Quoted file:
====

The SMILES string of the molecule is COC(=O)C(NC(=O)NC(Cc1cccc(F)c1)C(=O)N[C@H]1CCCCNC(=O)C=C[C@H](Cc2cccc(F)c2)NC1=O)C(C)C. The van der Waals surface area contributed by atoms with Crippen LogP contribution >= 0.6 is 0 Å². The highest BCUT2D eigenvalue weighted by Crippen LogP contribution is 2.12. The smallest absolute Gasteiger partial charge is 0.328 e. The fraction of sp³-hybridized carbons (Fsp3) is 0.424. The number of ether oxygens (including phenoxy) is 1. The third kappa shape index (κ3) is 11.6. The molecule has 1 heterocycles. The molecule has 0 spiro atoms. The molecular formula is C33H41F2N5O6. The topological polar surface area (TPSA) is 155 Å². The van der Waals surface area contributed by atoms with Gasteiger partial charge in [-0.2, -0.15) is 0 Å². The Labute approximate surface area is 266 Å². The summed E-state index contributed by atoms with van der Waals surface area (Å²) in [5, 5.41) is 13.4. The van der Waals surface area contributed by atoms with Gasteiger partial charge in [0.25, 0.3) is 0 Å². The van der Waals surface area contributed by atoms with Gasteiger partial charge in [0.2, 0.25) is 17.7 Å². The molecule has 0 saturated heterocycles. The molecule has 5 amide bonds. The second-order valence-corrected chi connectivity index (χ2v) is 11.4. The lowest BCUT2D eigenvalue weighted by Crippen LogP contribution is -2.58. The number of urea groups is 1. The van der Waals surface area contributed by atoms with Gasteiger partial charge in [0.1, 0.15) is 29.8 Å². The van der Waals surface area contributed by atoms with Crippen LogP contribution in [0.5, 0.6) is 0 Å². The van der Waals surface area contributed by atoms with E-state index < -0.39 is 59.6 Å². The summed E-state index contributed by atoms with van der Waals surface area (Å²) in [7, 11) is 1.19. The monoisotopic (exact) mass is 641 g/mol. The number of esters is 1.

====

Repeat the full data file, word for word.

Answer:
The SMILES string of the molecule is COC(=O)C(NC(=O)NC(Cc1cccc(F)c1)C(=O)N[C@H]1CCCCNC(=O)C=C[C@H](Cc2cccc(F)c2)NC1=O)C(C)C. The van der Waals surface area contributed by atoms with Crippen LogP contribution >= 0.6 is 0 Å². The highest BCUT2D eigenvalue weighted by Crippen LogP contribution is 2.12. The smallest absolute Gasteiger partial charge is 0.328 e. The fraction of sp³-hybridized carbons (Fsp3) is 0.424. The number of ether oxygens (including phenoxy) is 1. The third kappa shape index (κ3) is 11.6. The molecule has 1 heterocycles. The molecule has 0 spiro atoms. The molecular formula is C33H41F2N5O6. The topological polar surface area (TPSA) is 155 Å². The van der Waals surface area contributed by atoms with Gasteiger partial charge in [-0.2, -0.15) is 0 Å². The Labute approximate surface area is 266 Å². The summed E-state index contributed by atoms with van der Waals surface area (Å²) in [5, 5.41) is 13.4. The van der Waals surface area contributed by atoms with Gasteiger partial charge in [0.25, 0.3) is 0 Å². The van der Waals surface area contributed by atoms with Gasteiger partial charge in [0.2, 0.25) is 17.7 Å². The molecule has 0 saturated heterocycles. The molecule has 5 amide bonds. The second-order valence-corrected chi connectivity index (χ2v) is 11.4. The lowest BCUT2D eigenvalue weighted by Crippen LogP contribution is -2.58. The number of urea groups is 1. The van der Waals surface area contributed by atoms with Gasteiger partial charge in [0.1, 0.15) is 29.8 Å². The van der Waals surface area contributed by atoms with Crippen LogP contribution in [0.5, 0.6) is 0 Å². The van der Waals surface area contributed by atoms with E-state index < -0.39 is 59.6 Å². The summed E-state index contributed by atoms with van der Waals surface area (Å²) in [7, 11) is 1.19. The monoisotopic (exact) mass is 641 g/mol. The number of esters is 1.